Common Skin Issues Hounding Dogs

Dogs are just as susceptible to skin infections and injuries as humans. But unlike their owners, canines cannot tell their humans about the onset as well as the severity, frequency and duration of their symptoms. Owners and veterinarians must then work together to determine the what, when, how and why of the symptoms related to the dogs’ skin issues.

So when your dog has one of the following common skin issues, you are well-advised to take note of important things that can provide veterinarians with useful information. Your information can contribute toward a definitive diagnosis and effective treatment plan for your pooch.

Pests in the Skin

The most common cause behind canine skin issues are pests including:

  • Fleas are tiny insects that are not immediately visible to the naked eye but their presence is usually manifested via their eggs and droppings on your dog’s coat. Symptoms also include hot spots, excessive scratching or licking, and scabs. Complications of untreated flea infestation are blood loss and anemia, even exposed risks for parasite (tapeworm) infestation.
  • Ticks are external parasites feeding on the blood of your pet. These should be properly removed from your dog’s skin so that their heads do not remain lodged in the skin. Complications from uncontrolled tick infestation are similar to flea infestation.
  • Mites, which are tiny parasites, cause mange with symptoms like red skin, severe itching, hair loss, and sores usually on the ears, face and legs. Treatment will depend on the type of mange – sarcoptic or demodectic mange.

Fortunately, infestations of fleas, ticks and mites can be treated with several types of products coupled with home care methods. Your dog’s veterinarian will usually recommend pest control products, which can be purchased from online shops like Petsmart.

You should also be more vigilant about regular pet grooming so as to detect a new round of infestation before it becomes worse. Keep in mind that the healthier your dog’s skin and coat are, the lesser risk these tiny pests can take hold. 

Bacterial Infections

Dogs are also at risk from bacterial infections especially when these animals have weaker immune systems, as is the case in puppies and elderly dogs. The good news: Veterinarians usually have an array of antibiotics for the effective treatment of these bacterial infections.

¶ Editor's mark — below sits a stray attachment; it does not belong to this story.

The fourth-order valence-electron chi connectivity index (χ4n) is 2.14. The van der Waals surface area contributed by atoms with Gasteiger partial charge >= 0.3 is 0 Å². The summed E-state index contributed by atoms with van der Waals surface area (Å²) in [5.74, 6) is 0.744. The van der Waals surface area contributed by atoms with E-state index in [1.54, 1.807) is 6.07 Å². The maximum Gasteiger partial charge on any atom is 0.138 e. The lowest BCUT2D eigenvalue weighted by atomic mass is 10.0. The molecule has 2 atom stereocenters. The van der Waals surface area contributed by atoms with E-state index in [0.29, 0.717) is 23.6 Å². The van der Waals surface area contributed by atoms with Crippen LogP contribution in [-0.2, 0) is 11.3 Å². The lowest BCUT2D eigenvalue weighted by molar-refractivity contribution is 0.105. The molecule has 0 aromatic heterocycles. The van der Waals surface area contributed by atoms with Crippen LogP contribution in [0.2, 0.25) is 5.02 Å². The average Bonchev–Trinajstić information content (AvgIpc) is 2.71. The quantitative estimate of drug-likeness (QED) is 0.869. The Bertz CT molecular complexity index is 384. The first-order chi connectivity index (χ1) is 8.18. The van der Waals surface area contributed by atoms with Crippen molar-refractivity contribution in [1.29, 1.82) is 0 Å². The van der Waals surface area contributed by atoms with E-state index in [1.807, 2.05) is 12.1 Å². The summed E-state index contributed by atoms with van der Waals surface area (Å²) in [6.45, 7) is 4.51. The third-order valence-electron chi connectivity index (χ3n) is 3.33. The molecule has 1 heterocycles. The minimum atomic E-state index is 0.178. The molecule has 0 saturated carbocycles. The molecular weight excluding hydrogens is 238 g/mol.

• Folliculitis is a bacterial infection that often occurs alongside other skin problems like allergies and mange. Its symptoms include bumps, sores and scabs in the skin among short-haired dogs as well as shedding of hair and scaly skin coupled with a dull coat among long-haired dogs. Treatment includes antibacterial ointments, shampoos, and oral antibiotics.
  • Impetigo is a common bacterial infection in puppies. Symptoms include pus-filled blisters that typically develop on the abdomen’s hairless part. Treatment includes a topical solution for mild to moderate cases while oral antibiotics will be required for severe or persistent cases.

Always follow the vet’s prescription about oral antibiotics use and avoid providing medications for your dog without its vet’s approval. Otherwise, you may be making things worse for your beloved dog.

Fungal Infections

Yet another category of common canine skin issues are fungal infections, which also require appropriate veterinary attention.

  • Yeast infections are characterized by intense scratching, licking or chewing, and irritated or discolored skin on the affected areas, usually on the paws or ears. Treatment includes topical creams, oral drugs, and medicated baths depending on the severity of the infection.
  • Ringworm is a fungal infection, not an infection caused by a worm. Its primary symptom is a ring-like pattern on the affected area, often a dog’s head, ears, paws, and forelegs, coupled with scaly patches, inflammation, and hair loss surrounding the lesions. Anti-fungal medications are the best treatment options, which should be coupled with proper grooming as ringworm infections can spread quickly among dogs.

As with bacterial infections, you should apply the topical ointments or administer the oral medications to your dogs according to the vet’s instructions. Otherwise, the fungal infections will recur, which will not only increase the costs of treatment but prolong your pet’s suffering.

Other Skin Issues

Dogs are also vulnerable to other types of skin issues including:

  • Allergic dermatitis, which can be caused by food, grooming products, and environmental irritants including insect bites and pollen. Avoidance of the allergens and corticosteroids are recommended.
  • Alopecia, or shedding of hair resulting to moderate to severe hair loss, which can be caused by poor nutrition, illness, or stress.
  • Acral lick granuloma, which is characterized by compulsive licking of a single area like the lower leg’s front part. Due to the constant licking, the area cannot be healed and the symptoms worsen, such as pain. Treatment includes the use of an Elizabethan collar or the application of a bad-tasting topical solution on the affected area.
  • Skin tumors are hard lumps on the skin. Be sure to have these lumps checked by a veterinarian for proper diagnosis and treatment.

While many of these skin issues hounding dogs are not emergencies, it is always best to see a vet before the symptoms become worse or the underlying condition becomes untreatable.

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